The other day, I got to wondering something: What is the effect of automated payments on credit scores? Automated payments, I reasoned, reduce late payments among the people who are basically responsible budgeters but terrible at remembering to mail their bills on time every month. Those people should see their credit scores increase as they rack up fewer late payments to creditors.
Alas, the Internet seems to be silent on this point, or at least my Google-Fu was not good enough to discover any research that could shed light on my theory. But I did stumble across an interesting paper put out by Rand Corp. last year on the impact that credit scores have on auto lending.
Even though I lived through it, I find it a bit hard to realize how new the credit-scoring revolution actually is. Credit scoring has been around for a while – the Fair Isaac Corp. was founded in the late ’50s – but it wasn’t until the information technology revolution of the 1990s that companies got enough data storage and computing power to start slicing and dicing their loan portfolios by credit score. The auto-financing company Rand studied used uniform pricing and traditional interviews for loan issuance as late as 2000.
Here’s what happened when it shifted to a more sophisticated credit-scoring model: higher interest rates and down-payment rates for risky borrowers, better rates for those with better scores.
We find that the adoption of credit scoring, and the changes it enabled in lending increased profits by roughly $1,000 per loan. The effect is substantial: at the time, the average loan principal was about $9,000. We also analyze an alternative measure of profitability, the profit (or “net revenue”) per loan applicant.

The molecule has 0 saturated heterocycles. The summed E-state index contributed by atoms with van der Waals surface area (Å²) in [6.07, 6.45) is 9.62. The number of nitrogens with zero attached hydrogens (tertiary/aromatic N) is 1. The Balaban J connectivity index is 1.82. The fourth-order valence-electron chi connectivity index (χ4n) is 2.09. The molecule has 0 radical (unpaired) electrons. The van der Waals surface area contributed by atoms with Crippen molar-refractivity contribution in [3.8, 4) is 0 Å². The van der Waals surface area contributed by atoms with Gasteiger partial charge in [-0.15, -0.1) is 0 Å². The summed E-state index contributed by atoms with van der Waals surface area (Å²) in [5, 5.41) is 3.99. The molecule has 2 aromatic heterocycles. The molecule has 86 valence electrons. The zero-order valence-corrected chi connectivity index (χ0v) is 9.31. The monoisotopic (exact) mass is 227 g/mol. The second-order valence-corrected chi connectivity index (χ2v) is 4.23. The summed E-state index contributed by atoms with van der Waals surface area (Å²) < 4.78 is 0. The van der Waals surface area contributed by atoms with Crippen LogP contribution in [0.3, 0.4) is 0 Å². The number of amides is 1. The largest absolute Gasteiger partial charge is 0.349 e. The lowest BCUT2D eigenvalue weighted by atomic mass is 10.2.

After the adoption of credit scoring, loan originations fell, but the profit per applicant still increased, from $751 to $1,070, or by roughly 42 percent. Consistent with the theoretical model, we identify two distinct channels through which better information improved loan profitability. First, credit scoring allowed the lender to set different down-payment requirements for different applicants. High-risk applicants saw their required down payment increase by more than 25 percent, creating a higher hurdle to obtain financing. Close rates for this group fell notably, and also default rates, consistent with the idea that higher-risk borrowers were screened out by the higher down-payment requirement. Translating this into dollar terms, we find that improved loan repayment was largely responsible for what we measure to be about a $1,200 increase in profit per high-risk loan. We estimate a similar increase in profitability for lower-risk loans, but the mechanism is different.